U.S. appeals court lifts ban on Samsung’s Nexus

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U.S. appeals court lifts ban on Samsung’s Nexus

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A Samsung Galaxy S3 mini, right, is displayed at its premiere in Frankfurt on Thursday. [REUTERS/YONHAP]

An appeals court in Washington Thursday lifted a ban on U.S. sales of Samsung Electronics Galaxy Nexus smartphones, accepting the Korean producer’s request.

Separately, Samsung unveiled Thursday a smaller and cheaper version of its hugely popular Galaxy S3 smartphone with the same screen size as the iPhone 5: four inches.

The U.S. Court of Appeals for the Federal Circuit overturned an injunction issued by a judge in California for the Galaxy Nexus as part of a lengthy patent case, saying the lower court “abused its discretion.”

Judge Lucy Koh issued the injunction on June 29 before a landmark jury ruling which found Samsung illegally copied features from Apple’s iPhone.

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She ordered the temporary ban saying that Apple “has shown a likelihood of establishing both infringement and validity” of its patents related to the iPhone’s Siri virtual assistant software.

But the appeals court said Apple must show not only that it would suffer “irreparable harm” but “establish that the harm is sufficiently related to the infringement.”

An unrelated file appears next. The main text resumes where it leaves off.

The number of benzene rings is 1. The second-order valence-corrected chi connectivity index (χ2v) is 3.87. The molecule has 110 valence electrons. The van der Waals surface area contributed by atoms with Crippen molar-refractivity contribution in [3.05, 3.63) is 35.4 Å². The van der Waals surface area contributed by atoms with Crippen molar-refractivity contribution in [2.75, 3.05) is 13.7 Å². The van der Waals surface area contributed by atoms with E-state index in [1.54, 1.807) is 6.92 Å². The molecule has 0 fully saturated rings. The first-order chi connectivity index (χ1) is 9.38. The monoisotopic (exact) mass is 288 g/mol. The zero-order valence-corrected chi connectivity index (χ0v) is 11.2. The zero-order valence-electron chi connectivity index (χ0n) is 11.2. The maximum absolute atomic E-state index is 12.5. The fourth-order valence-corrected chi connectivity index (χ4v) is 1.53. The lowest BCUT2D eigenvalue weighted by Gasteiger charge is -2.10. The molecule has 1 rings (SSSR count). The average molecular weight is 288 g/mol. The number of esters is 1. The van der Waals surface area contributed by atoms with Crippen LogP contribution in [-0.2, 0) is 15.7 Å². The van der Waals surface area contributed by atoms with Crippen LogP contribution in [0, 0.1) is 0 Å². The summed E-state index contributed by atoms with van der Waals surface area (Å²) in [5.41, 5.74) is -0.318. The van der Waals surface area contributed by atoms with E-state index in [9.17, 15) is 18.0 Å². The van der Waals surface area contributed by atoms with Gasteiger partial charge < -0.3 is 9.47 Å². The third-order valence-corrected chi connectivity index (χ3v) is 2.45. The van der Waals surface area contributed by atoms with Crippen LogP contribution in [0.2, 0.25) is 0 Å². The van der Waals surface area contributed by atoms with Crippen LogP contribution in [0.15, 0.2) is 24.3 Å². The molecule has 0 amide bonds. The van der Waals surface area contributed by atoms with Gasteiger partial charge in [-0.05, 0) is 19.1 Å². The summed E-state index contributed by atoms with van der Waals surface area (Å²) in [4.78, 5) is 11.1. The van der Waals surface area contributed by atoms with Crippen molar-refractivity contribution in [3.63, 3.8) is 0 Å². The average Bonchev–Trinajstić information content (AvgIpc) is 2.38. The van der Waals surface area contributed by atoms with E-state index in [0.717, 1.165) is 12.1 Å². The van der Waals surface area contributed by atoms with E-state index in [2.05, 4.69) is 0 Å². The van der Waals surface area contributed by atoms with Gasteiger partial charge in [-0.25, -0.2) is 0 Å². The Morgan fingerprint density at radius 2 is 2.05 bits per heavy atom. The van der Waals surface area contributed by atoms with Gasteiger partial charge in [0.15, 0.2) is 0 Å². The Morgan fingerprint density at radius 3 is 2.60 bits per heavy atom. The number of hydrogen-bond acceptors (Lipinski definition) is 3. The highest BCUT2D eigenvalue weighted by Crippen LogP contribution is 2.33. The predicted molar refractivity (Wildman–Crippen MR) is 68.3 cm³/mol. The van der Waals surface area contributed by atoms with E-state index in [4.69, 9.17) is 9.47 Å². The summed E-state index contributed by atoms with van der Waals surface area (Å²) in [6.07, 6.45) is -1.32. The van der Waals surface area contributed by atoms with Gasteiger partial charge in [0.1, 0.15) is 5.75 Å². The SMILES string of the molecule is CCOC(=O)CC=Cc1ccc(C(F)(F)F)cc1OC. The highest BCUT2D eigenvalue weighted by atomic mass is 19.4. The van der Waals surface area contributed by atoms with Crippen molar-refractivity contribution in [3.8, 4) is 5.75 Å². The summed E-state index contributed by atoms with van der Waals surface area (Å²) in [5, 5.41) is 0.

“In other words, it may very well be that the accused product would sell almost as well without incorporating the patented feature,” the court said in an 18-page opinion. “And in that case, even if the competitive injury that results from selling the accused device is substantial, the harm that flows from the alleged infringement .?.?. is not.”

The appeals court in July issued a stay on the injunction, which allowed sales to continue while arguments were heard.

The appellate panel noted that even though Apple had claimed Samsung infringed on patents related to the Siri voice assistant, the Nexus phones lacked a similar feature.

“Galaxy Nexus does not have a feature equivalent to Siri,” the appeals court said, while noting that Apple argues “that the functionality of Siri depends in part on unified search,” which relates to its patent.

The opinion said Judge Koh “erred” in interpreting the law and that Apple failed to show “that consumers buy the Galaxy Nexus because it is equipped with the apparatus claimed in the 604 patent - not because it can search in general, and not even because it has unified search.”

Separately, Samsung unveiled Thursday the smaller and cheaper version of the Galaxy S3 smartphone in Germany.

The Galaxy S3 mini features a screen smaller than the Galaxy S3’s 4.8-inch display but the same size as Apple’s iPhone 5, its first resizing of its smartphone lineup. The first models of the iPhone had 3.5-inch screens.

“The Galaxy S3 introduced a new concept of smartphone that has proven hugely popular around the world,” said J.K. Shin, president and head of the IT & Mobile Communications Division at Samsung Electronics. “We’re now delighted to bring its revolutionary design, intuitive usability and intelligence to the Galaxy S3 mini in a more compact form.”

Samsung said the Android-powered mini will be launched in Europe later this month but kept mum on schedules for other countries. Europeans tend to prefer Galaxy phones to Apple’s iPhone, which is why Samsung unveiled the latest device on the continent.

By Seo Ji-eun, AFP, AP [spring@joongang.co.kr]

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